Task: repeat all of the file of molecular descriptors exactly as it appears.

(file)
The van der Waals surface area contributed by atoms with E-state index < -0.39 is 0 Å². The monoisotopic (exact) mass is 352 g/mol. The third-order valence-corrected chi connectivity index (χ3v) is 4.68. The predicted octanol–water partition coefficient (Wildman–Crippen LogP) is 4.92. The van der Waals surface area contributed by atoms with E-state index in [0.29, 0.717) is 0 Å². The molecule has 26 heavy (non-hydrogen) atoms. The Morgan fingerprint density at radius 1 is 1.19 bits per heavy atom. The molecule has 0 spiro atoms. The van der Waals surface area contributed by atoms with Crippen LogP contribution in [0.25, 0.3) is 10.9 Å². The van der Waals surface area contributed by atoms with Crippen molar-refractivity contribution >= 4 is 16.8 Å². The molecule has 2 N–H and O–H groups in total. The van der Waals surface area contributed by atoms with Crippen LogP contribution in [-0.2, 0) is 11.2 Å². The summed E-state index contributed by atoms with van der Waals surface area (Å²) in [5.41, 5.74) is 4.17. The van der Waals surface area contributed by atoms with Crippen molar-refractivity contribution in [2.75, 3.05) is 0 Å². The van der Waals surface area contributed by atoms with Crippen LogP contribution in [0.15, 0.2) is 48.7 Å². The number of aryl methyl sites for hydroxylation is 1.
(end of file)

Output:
The van der Waals surface area contributed by atoms with E-state index < -0.39 is 0 Å². The monoisotopic (exact) mass is 352 g/mol. The third-order valence-corrected chi connectivity index (χ3v) is 4.68. The predicted octanol–water partition coefficient (Wildman–Crippen LogP) is 4.92. The van der Waals surface area contributed by atoms with E-state index in [0.29, 0.717) is 0 Å². The molecule has 26 heavy (non-hydrogen) atoms. The Morgan fingerprint density at radius 1 is 1.19 bits per heavy atom. The molecule has 0 spiro atoms. The van der Waals surface area contributed by atoms with Crippen LogP contribution in [0.25, 0.3) is 10.9 Å². The van der Waals surface area contributed by atoms with Crippen molar-refractivity contribution >= 4 is 16.8 Å². The molecule has 2 N–H and O–H groups in total. The van der Waals surface area contributed by atoms with Crippen LogP contribution in [-0.2, 0) is 11.2 Å². The summed E-state index contributed by atoms with van der Waals surface area (Å²) in [5.41, 5.74) is 4.17. The van der Waals surface area contributed by atoms with Crippen molar-refractivity contribution in [2.75, 3.05) is 0 Å². The van der Waals surface area contributed by atoms with Crippen LogP contribution in [0.15, 0.2) is 48.7 Å². The number of aryl methyl sites for hydroxylation is 1.